It's the dirtiest little secret of my marriage and it
pains me to admit it, but here it is: My husband does all the cleaning.
It wasn't always like this. Before kids, giving our
apartment a once-over was part of my Saturday morning routine, right after
enjoying a leisurely cup of coffee and before going to the gym. I'd break out
the Bounty, put on some music and wipe down all of our visible surfaces. I felt pretty good about my somewhat half-assed
Now, with 3 ½ year-old twins, cleaning is
a never-ending chore, and it's one that my husband attacks with an intensity
and zeal that I appreciate—but that also sometimes scares me.
On any given day, I will walk into our house and find him
scrubbing the toilet, disinfecting the kitchen sink or vacuuming in between the
couch cushions. I'm not just talking about regular, wipe-things-down-type
cleaning. He's going deep.
What makes it even more guilt-inducing is that he has a
noble reason behind it. He's doing it "for the children."
But I soon learned that the safest thing to do when my husband goes on a cleaning spree is to make like Stevie Nicks and Stand Back.
Of course I want our home to be spot-free so our kids
can stay healthy. It's just that the prospect of cleaning seems so daunting now.
I know the result of my efforts will be cancelled out the moment the wheels of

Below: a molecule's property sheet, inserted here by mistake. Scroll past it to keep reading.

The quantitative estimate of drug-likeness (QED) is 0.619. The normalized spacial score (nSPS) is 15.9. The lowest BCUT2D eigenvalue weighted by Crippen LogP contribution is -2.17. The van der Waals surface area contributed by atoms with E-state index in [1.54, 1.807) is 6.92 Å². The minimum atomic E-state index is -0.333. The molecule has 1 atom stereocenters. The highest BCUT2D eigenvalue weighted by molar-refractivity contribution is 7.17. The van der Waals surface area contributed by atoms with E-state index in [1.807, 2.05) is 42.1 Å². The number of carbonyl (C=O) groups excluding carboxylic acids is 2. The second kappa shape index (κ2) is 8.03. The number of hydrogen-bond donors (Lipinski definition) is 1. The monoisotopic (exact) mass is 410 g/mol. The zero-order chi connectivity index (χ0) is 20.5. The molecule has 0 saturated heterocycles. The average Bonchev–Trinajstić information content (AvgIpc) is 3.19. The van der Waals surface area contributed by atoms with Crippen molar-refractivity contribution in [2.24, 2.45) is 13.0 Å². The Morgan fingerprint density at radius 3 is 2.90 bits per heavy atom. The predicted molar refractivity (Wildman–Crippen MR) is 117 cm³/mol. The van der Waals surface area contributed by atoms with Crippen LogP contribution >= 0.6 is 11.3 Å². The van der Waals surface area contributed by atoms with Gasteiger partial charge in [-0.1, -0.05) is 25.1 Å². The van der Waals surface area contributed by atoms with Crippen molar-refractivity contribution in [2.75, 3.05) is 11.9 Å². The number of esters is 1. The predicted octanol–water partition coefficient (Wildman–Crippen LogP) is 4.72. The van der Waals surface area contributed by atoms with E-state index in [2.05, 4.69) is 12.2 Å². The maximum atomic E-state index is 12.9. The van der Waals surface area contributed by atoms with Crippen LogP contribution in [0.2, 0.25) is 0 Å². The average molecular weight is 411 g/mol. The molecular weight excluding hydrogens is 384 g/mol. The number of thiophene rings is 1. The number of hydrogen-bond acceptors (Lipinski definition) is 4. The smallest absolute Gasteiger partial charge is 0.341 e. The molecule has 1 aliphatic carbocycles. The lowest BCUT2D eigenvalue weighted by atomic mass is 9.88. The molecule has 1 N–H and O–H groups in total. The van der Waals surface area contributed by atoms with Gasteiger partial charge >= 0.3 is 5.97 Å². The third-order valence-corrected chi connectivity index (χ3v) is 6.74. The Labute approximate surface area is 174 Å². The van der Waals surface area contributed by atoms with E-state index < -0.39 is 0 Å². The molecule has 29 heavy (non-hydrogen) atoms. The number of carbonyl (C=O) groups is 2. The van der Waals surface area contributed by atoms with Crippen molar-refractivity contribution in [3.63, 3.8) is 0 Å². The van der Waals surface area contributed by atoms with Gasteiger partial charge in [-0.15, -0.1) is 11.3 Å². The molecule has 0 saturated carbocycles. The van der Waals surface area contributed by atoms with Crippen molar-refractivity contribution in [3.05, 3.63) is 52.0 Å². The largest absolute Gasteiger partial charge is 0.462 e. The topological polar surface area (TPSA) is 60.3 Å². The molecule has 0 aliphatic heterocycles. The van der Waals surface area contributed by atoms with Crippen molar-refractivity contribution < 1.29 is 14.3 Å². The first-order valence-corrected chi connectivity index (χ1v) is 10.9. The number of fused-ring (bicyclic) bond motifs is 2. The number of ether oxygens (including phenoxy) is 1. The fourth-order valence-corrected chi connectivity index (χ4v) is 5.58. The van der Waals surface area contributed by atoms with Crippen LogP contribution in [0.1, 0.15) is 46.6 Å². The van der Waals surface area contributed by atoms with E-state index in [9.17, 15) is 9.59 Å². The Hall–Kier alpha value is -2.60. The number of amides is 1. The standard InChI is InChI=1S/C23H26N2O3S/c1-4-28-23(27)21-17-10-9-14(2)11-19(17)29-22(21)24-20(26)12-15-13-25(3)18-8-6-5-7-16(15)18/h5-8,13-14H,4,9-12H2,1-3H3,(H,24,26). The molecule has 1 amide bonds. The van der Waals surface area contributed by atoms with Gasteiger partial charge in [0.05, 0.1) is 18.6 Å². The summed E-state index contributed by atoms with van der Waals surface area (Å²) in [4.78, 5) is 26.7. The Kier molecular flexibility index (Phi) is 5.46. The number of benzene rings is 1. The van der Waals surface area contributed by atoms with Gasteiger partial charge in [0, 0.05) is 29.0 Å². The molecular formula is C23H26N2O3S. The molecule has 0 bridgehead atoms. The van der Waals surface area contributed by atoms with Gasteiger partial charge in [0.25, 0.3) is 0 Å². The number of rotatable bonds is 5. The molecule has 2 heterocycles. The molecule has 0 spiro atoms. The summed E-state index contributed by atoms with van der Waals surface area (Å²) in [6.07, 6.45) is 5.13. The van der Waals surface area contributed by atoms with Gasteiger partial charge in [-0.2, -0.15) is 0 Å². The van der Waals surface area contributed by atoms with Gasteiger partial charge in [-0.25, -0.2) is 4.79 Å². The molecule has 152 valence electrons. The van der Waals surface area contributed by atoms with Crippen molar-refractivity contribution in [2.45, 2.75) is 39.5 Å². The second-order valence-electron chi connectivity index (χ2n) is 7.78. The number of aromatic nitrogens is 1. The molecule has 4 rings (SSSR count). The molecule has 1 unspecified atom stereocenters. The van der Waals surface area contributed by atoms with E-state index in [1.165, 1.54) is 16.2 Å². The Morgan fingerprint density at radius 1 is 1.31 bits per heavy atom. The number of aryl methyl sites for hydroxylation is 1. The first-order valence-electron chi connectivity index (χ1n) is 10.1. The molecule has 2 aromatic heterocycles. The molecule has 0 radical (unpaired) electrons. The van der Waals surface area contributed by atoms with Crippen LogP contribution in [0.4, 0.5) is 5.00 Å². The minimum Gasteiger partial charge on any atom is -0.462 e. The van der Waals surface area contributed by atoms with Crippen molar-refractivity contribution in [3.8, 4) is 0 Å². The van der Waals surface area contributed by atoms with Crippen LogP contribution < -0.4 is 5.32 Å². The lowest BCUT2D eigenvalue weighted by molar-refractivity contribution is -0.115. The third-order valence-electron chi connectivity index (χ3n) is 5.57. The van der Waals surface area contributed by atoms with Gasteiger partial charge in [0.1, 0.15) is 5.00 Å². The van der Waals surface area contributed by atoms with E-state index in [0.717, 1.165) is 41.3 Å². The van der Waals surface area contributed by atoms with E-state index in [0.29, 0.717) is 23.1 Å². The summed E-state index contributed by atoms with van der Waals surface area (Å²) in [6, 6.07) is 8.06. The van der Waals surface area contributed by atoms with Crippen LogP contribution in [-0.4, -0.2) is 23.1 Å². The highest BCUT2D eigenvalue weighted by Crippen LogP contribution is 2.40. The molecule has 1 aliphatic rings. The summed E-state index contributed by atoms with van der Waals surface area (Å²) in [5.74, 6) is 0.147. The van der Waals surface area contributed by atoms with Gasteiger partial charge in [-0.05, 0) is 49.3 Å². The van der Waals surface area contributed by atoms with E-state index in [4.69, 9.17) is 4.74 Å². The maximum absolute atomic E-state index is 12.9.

the double-stroller come rolling across the floor. However much I do, it's just
a matter of time before the twins come barreling in, spilling milk on the floor
and wiping their snotty noses on the sofa. It kind of makes you want to just
give up and pour yourself a glass of wine.
Which I do, frequently.
While becoming a parent of twins has increased my
propensity for nightly cocktail drinking, my husband has channeled his nervous parenting
energy into scrubbing and scouring.
Of course I offered to help out at first. But I soon
learned that the safest thing to do when my husband goes on a cleaning spree is
to make like Stevie Nicks and Stand Back. This is particularly true when he is
mopping—an endeavor that involves stacking all of our belongings into a Jenga-like
tower in the center of the room. Walking across the wet floor and breathing are both activities that are
inadvisable during this time.
Sometimes he cleans things to the point of breaking
them. Like our stove, which now only has knobs on two of the burners. All four
of our knobs, including the ones that no longer snap onto the stove, are very
clean, though. Literally, you could lick our knobs and totally be OK.
I know my place in this relationship. I'll just give him more sex.
I know to stay away when he cleans out the fridge,
removing the delicate glass panes that hold our cream cheese and hummus. Even
though he curses profusely during this task, I think a part of him secretly